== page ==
It’s easy to see how tuned in to your buying patterns Amazon is simply by navigating to your Amazon.com homepage. Comparing it to that of another online seller will reveal vastly different content, but you’ll get an idea of how other online retailers incorporate buying patterns into their marketing. While it may not be possible to duplicate Amazon’s efforts precisely, the lesson here is to gauge some semblance of your user’s behavior and target your emails accordingly.

2. Urgency

Each year around Christmas, Amazon creates urgency in their emails by sending you reminder emails alerting you to expiring promotions, dwindling stock, or purchasing delivery deadlines. Amazon knows that consumers tend to respond to urgency. This type of dedication to data is what will drive sales if you incorporate these same devices into your email marketing initiatives.

3. Personalization and segmentation

Amazon is the master at personalization and segmentation. Emails from Amazon always address consumers by name, and are so ingeniously segmented that one often feels that Amazon is reading your mind. Amazon, like your business, should be constantly using A/B testing to see what works and what doesn’t so you can fine tune your offerings to existing and potential customers.

4. Mobile optimization

The importance of being optimized for mobile cannot be underestimated. Making your e-commerce site mobile friendly can increase your email conversions by up to 53%! If you send out an interest-generating email and your consumers have to tweak and resize your site on their phone, you will lose sales due to the inconvenience.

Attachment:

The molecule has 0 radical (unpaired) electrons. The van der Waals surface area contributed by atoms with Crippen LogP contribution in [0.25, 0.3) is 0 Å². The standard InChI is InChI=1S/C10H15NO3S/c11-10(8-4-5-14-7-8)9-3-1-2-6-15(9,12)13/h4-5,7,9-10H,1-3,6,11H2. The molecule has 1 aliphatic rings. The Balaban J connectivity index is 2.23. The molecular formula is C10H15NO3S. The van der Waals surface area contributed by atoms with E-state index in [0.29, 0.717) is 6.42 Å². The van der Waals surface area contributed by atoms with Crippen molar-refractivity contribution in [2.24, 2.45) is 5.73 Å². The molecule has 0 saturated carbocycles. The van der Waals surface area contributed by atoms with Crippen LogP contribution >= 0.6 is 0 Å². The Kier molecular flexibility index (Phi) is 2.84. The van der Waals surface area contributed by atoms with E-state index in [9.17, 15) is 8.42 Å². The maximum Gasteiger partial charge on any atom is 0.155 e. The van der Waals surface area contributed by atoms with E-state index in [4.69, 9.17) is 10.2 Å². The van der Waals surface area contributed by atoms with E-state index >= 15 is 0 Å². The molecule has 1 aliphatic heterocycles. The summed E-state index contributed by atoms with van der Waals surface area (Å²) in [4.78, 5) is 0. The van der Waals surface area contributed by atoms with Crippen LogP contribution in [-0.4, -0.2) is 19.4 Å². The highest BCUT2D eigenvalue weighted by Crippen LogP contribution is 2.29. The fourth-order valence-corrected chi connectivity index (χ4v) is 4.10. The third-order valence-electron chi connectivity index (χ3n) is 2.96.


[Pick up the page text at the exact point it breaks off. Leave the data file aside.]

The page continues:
Using behavioral data to jump start your email marketing efforts doesn’t have to be expensive. Using the right tools the right way can help you mitigate your investment and maximize your returns.

Get more insight on optimizing your mobile site, and other ways to drive online and in-store sales, in Our Digital Planet: See It, Click It, Touch It, Buy It.


About Mike Canarelli

Mike Canarelli is the CEO and Co-Founder of Web Talent Marketing, a full-service digital marketing agency based in Lancaster, Pennsylvania. As the force behind Web Talent, Mike lays the foundation for his clients’ success by applying his experience, expertise, and passion for excellence to every account. His mission, and the mission of the agency, is to partner with clients to deliver exceptional results. Mike’s leadership and resolve has driven Web Talent to the upper echelons of the Internet marketing industry. His commitment to fair and honest principles has ensured Web Talent remains focused on scalable long-term solutions for its clients, rather than quick fixes and short-lived remedies. Mike holds a B.S. from Temple University’s Fox School of Business and Management where he studied Entrepreneurship and Management Information Systems. After six years as a freelance designer/developer he founded Axis Creative Group in 2006 and later merged with Web Talent SEO in late 2010. Although the business occupies much of his time and energy, Mike still finds time to enjoy an active lifestyle with his wife, Natalya, and their dog, Chester.